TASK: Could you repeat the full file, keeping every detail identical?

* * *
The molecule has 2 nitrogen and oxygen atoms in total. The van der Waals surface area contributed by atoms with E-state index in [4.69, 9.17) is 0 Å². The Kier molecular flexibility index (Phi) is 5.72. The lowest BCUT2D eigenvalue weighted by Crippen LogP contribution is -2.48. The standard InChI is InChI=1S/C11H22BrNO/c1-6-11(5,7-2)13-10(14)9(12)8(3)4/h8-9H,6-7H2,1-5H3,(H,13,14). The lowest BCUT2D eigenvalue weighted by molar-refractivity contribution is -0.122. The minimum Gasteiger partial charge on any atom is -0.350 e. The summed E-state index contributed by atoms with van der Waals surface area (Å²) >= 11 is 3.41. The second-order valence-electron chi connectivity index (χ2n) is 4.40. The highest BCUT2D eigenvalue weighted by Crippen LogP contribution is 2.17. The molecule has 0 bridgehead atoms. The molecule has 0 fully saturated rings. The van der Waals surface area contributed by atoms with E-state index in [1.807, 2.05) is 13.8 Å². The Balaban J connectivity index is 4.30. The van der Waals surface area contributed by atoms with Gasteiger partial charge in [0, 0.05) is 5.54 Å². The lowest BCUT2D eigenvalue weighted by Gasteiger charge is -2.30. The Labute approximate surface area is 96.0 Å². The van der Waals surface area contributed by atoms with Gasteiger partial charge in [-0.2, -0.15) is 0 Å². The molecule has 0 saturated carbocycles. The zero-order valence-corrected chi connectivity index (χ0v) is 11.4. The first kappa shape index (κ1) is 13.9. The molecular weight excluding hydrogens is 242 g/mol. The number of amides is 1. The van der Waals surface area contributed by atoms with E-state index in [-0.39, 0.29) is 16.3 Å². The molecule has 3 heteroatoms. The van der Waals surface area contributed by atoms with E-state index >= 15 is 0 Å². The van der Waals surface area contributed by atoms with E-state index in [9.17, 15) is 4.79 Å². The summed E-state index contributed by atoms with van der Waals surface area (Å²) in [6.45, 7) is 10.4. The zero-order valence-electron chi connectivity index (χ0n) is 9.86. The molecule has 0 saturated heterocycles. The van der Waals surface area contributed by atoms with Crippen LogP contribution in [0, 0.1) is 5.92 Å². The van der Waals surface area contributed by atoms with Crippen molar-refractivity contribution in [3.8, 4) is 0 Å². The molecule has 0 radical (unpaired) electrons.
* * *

The molecule has 2 nitrogen and oxygen atoms in total. The van der Waals surface area contributed by atoms with E-state index in [4.69, 9.17) is 0 Å². The Kier molecular flexibility index (Phi) is 5.72. The lowest BCUT2D eigenvalue weighted by Crippen LogP contribution is -2.48. The standard InChI is InChI=1S/C11H22BrNO/c1-6-11(5,7-2)13-10(14)9(12)8(3)4/h8-9H,6-7H2,1-5H3,(H,13,14). The lowest BCUT2D eigenvalue weighted by molar-refractivity contribution is -0.122. The minimum Gasteiger partial charge on any atom is -0.350 e. The summed E-state index contributed by atoms with van der Waals surface area (Å²) >= 11 is 3.41. The second-order valence-electron chi connectivity index (χ2n) is 4.40. The highest BCUT2D eigenvalue weighted by Crippen LogP contribution is 2.17. The molecule has 0 bridgehead atoms. The molecule has 0 fully saturated rings. The van der Waals surface area contributed by atoms with E-state index in [1.807, 2.05) is 13.8 Å². The Balaban J connectivity index is 4.30. The van der Waals surface area contributed by atoms with Gasteiger partial charge in [0, 0.05) is 5.54 Å². The lowest BCUT2D eigenvalue weighted by Gasteiger charge is -2.30. The Labute approximate surface area is 96.0 Å². The van der Waals surface area contributed by atoms with Gasteiger partial charge in [-0.2, -0.15) is 0 Å². The molecule has 0 saturated carbocycles. The zero-order valence-corrected chi connectivity index (χ0v) is 11.4. The first kappa shape index (κ1) is 13.9. The molecular weight excluding hydrogens is 242 g/mol. The number of amides is 1. The van der Waals surface area contributed by atoms with E-state index in [-0.39, 0.29) is 16.3 Å². The molecule has 3 heteroatoms. The van der Waals surface area contributed by atoms with E-state index >= 15 is 0 Å². The van der Waals surface area contributed by atoms with E-state index in [9.17, 15) is 4.79 Å². The summed E-state index contributed by atoms with van der Waals surface area (Å²) in [6.45, 7) is 10.4. The zero-order valence-electron chi connectivity index (χ0n) is 9.86. The molecule has 0 saturated heterocycles. The van der Waals surface area contributed by atoms with Crippen LogP contribution in [0, 0.1) is 5.92 Å². The van der Waals surface area contributed by atoms with Crippen molar-refractivity contribution in [3.8, 4) is 0 Å². The molecule has 0 radical (unpaired) electrons.